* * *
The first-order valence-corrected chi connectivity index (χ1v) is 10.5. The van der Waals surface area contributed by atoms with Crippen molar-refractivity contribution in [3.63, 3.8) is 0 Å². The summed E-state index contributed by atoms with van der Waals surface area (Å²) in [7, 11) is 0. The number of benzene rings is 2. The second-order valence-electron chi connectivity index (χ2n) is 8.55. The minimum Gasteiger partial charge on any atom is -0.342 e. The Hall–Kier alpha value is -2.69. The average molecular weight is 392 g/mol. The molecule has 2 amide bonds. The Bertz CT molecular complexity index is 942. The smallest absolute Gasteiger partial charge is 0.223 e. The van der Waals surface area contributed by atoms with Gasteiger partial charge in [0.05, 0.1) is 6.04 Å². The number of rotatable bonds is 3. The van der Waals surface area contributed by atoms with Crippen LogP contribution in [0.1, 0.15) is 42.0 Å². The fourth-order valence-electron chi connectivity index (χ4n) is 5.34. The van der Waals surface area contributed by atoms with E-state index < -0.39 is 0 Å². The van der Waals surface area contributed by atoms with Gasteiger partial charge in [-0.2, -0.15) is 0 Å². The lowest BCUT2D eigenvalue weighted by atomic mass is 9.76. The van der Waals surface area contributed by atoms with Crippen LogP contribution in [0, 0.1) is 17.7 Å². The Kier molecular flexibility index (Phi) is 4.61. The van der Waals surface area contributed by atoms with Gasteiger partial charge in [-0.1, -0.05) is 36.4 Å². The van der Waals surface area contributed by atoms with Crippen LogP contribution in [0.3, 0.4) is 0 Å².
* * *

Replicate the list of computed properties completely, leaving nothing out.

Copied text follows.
The first-order valence-corrected chi connectivity index (χ1v) is 10.5. The van der Waals surface area contributed by atoms with Crippen molar-refractivity contribution in [3.63, 3.8) is 0 Å². The summed E-state index contributed by atoms with van der Waals surface area (Å²) in [7, 11) is 0. The number of benzene rings is 2. The second-order valence-electron chi connectivity index (χ2n) is 8.55. The minimum Gasteiger partial charge on any atom is -0.342 e. The Hall–Kier alpha value is -2.69. The average molecular weight is 392 g/mol. The molecule has 2 amide bonds. The Bertz CT molecular complexity index is 942. The smallest absolute Gasteiger partial charge is 0.223 e. The van der Waals surface area contributed by atoms with Gasteiger partial charge in [0.05, 0.1) is 6.04 Å². The number of rotatable bonds is 3. The van der Waals surface area contributed by atoms with Crippen LogP contribution in [0.1, 0.15) is 42.0 Å². The fourth-order valence-electron chi connectivity index (χ4n) is 5.34. The van der Waals surface area contributed by atoms with E-state index < -0.39 is 0 Å². The van der Waals surface area contributed by atoms with Gasteiger partial charge in [-0.2, -0.15) is 0 Å². The lowest BCUT2D eigenvalue weighted by atomic mass is 9.76. The van der Waals surface area contributed by atoms with Crippen LogP contribution in [0, 0.1) is 17.7 Å². The Kier molecular flexibility index (Phi) is 4.61. The van der Waals surface area contributed by atoms with Gasteiger partial charge in [-0.1, -0.05) is 36.4 Å². The van der Waals surface area contributed by atoms with Crippen LogP contribution in [0.3, 0.4) is 0 Å².